But I know we are not there yet and it will take time before health professionals begin seeing their role change from simply “recommending weight loss” t0 actually having the expertise and experience required to help patients better manage their weight and health.
As this year’s Congress President, together with World Obesity Federation President Dr. Walmir Coutinho, it will be our pleasure to welcome delegates from around the world to what I am certain will be a most exciting and memorable event in one of the world’s most beautiful and livable cities.
The program committee, under the excellent leadership of Dr. Paul Trayhurn, has assembled a broad and stimulating program featuring the latest in obesity research ranging from basic science to prevention and management.
I can also attest to the fact that the committed staff both at the World Obesity Federation and the Canadian Obesity Network have put in countless hours to ensure that delegates have a smooth and stimulating conference.
The scientific program is divided into six tracks:
Track 1: From genes to cells
- For example: genetics, metagenomics, epigenetics, regulation of mRNA and non–coding RNA, inflammation, lipids, mitochondria and cellular organelles, stem cells, signal transduction, white, brite and brown adipocytes
Track 2: From cells to integrative biology
- For example: neurobiology, appetite and feeding, energy balance, thermogenesis, inflammation and immunity, adipokines, hormones, circadian rhythms, crosstalk, nutrient sensing, signal transduction, tissue plasticity, fetal programming, metabolism, gut microbiome
Track 3: Determinants, assessments and consequences
- For example: assessment and measurement issues, nutrition, physical activity, modifiable risk behaviours, sleep, DoHAD, gut microbiome, Healthy obese, gender differences, biomarkers, body composition, fat distribution, diabetes, cancer, NAFLD, OSA, cardiovascular disease, osteoarthritis, mental health, stigma
Track 4: Clinical management
- For example: diet, exercise, behaviour therapies, psychology, sleep, VLEDs, pharmacotherapy, multidisciplinary therapy, bariatric surgery, new devices, e-technology, biomarkers, cost effectiveness, health services delivery, equity, personalised medicine
Track 5: Populations and population health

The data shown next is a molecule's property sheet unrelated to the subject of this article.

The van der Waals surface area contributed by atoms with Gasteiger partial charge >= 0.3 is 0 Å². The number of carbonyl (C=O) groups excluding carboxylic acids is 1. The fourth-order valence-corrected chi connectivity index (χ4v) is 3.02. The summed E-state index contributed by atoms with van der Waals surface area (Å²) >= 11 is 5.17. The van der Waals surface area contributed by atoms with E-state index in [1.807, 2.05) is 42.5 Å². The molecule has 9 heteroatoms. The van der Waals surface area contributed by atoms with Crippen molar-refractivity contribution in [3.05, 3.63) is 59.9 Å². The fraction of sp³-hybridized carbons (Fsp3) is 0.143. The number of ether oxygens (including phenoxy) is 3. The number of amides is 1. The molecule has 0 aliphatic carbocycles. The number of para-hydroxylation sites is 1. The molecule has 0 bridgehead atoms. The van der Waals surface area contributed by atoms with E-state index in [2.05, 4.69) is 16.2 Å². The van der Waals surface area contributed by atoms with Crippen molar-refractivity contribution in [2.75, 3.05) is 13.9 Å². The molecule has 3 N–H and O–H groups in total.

- For example: equity, pre natal and early nutrition, epidemiology, inequalities, marketing, workplace, school, role of industry, social determinants, population assessments, regional and ethnic differences, built environment, food environment, economics
Track 6: Actions, interventions and policies
- For example: health promotion, primary prevention, interventions in different settings, health systems and services, e-technology, marketing, economics (pricing, taxation, distribution, subsidy), environmental issues, government actions, stakeholder and industry issues, ethical issues
I look forward to welcoming my friends and colleagues from around the world to what will be a very busy couple of days.
For more information on the International Congress on Obesity click here
For more information on the World Obesity Federation click here
For more information on the Canadian Obesity Network click here
When adjustable gastric banding was first introduced as a treatment for severe obesity, it was touted not only as a surgically simple procedure (which it is) but also as having the advantage of being “reversible”.
Unfortunately, as many patients who have had bands implanted only to discover that they either did not work or created all kinds of other problems, “simply” removing the band was often anything but “simple”.
Moreover, as with any obesity treatment, removing the band (or in other words, stopping the treatment) virtually guarantees weight regain, leaving the patients often back to where they were (if not worse off) than before the operation.
In reality this means that when bands need to be removed, they often have to be followed by a more definitive procedure like a sleeve gastrectomy (SG) or a Roux-en-Y gastric bypass (RYGB) (the operations that should probably have been done in the first place).
The debate that continues to rage between surgeons, is whether or not it is safer to remove the band and do the more definitive operation within a single procedure or in two separate operations.
Now my colleague Jerry Dang from the University of Alberta, Edmonton, Canada, has published a systematic review and meta-analysis of the two approaches in Obesity Surgery.
According to their analysis of 11 studies that included 1370 patients, there was no difference in the rates of complications, morbidity, or mortality between one-step and two-step revisions for both RYGB and SG groups.
Thus, the authors conclude that both immediate or delayed revisional bariatric surgeries are reasonable and comparable options for band revisions.
Overall however, this should not distract from the fact that a band removal in itself can be a difficult operation with its own set of complications and given the number of bands that have to be removed, it may be best be recommended that preference be given to doing an SG or RYGB as the primary procedure.